164 Years Ago Today. Peter Campbell.Founder Peter Campbell was born at Garelochhead on the 6th Marc
164 Years Ago Today. Peter Campbell.
Founder Peter Campbell was born at Garelochhead on the 6th March 1857.
Peter came from a more privileged background than his fellow Pioneers.
His father John was a harbour master, his mother Mary was sister of Sir James Jenkins, honorary surgeon to Queen Victoria. The family home was “Craigellan”, a large sandstone villa in the lochside village of Garelochhead.
A life on the ocean wave was always seemingly inevitable for the youngest of our founders given the sea-faring family to which he belonged but it was the ocean wave that tragically claimed his life at the age of 25.
In the early 1870’s Peter moved to Glasgow and joined the Barclay Curle shipyard as an apprentice.
When he and his friends Peter and Moses McNeil and William McBeath struck upon the idea of forming a football club it was no doubt a welcome release from the Clyde-side for Peter.
He served a five-year apprenticeship with Barclay Curle and a further two years as a journeyman until 1879 while playing for the newly-formed Rangers.
He was one of the better players in the fledgling side. Indeed he was described in annuals of the time as one of most outstanding players of the period.
Like his fellow founders, Campbell played in that first match in May 1872 and went on to become a pivotal player for Rangers.
Campbell, who was vice-captain of Rangers, played for Glasgow against Sheffield in 1876 when he and Moses became the first Rangers players to gain representative honours.He scored five goals in the 1876/77 Cup campaign when Rangers made it all the way to their first final but as previously described they agonisingly lost 3-2 in a second replay to Vale of Leven.
His last match for Rangers was a Scottish Cup tie against the dominant Queen’s Park which was lost 5-1 in September 1879 and then he became one of the first Scottish players to move to England when he joined Blackburn Rovers and played for them briefly before hanging up his boots.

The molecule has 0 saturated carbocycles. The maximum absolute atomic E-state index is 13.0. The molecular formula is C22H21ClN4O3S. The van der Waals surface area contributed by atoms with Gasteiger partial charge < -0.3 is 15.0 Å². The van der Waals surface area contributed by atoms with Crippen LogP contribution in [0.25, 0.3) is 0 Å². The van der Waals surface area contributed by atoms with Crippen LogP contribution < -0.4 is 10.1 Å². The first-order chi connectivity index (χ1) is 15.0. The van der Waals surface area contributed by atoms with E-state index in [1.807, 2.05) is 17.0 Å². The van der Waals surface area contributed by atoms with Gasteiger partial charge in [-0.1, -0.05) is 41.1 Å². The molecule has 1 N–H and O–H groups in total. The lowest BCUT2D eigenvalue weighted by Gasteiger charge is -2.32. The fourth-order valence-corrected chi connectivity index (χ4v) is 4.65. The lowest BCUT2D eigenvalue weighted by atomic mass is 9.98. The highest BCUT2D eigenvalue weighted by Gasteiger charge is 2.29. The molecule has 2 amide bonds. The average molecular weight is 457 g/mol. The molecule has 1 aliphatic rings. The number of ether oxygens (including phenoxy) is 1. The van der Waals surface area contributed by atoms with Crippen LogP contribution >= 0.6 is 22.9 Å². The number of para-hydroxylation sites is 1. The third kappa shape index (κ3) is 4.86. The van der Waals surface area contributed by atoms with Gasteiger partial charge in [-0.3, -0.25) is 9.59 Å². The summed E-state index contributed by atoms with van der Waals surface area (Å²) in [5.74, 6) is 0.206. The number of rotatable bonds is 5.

The smell of the salt was too strong in his nostrils. He is said to have had seven spells at sea with the London-based merchant ship Margaret Banks in the next three years and then, fatefully, he was on board the St Columba which was bound for Bombay with coal when it left Penarth in South Wales in January 1883.In horrific weather the boat never got past the Bay of Biscay off western France and Peter was pronounced drowned on March 3.The youngest of our founders died aged just 25.
On Saturday 22nd July 2017, after a period of negotiation with Penarth Council, we unveiled a memorial plaque at Penarth Pier to commemorate the life of Peter Campbell and his contribution in the formation of Rangers Football Club.The memorial was funded by our Restoration of Rangers Graves Project.
We’re fortunate to have something more tangible to remember Peter Campbell by. He was a member of the first Rangers’ side to win a trophy, the Glasgow Merchants’ Charity Cup in 1879,and there’s an incredible story behind the medal that Peter won that day.
Fellow Rangers supporter William Mason contacted us to tell of how one of his friends had found this medal belonging to Peter Campbell in a park in East Kilbride in 1968. A few years ago his friend loaned the medal to Rangers and Peter Campbell’s medal is on display in the Blue Room at Ibrox.
This is a permanent reminder of the contribution Peter Campbell made in forming our great Club.
Today as we charge towards our 55th League title we remember Founder Peter Campbell.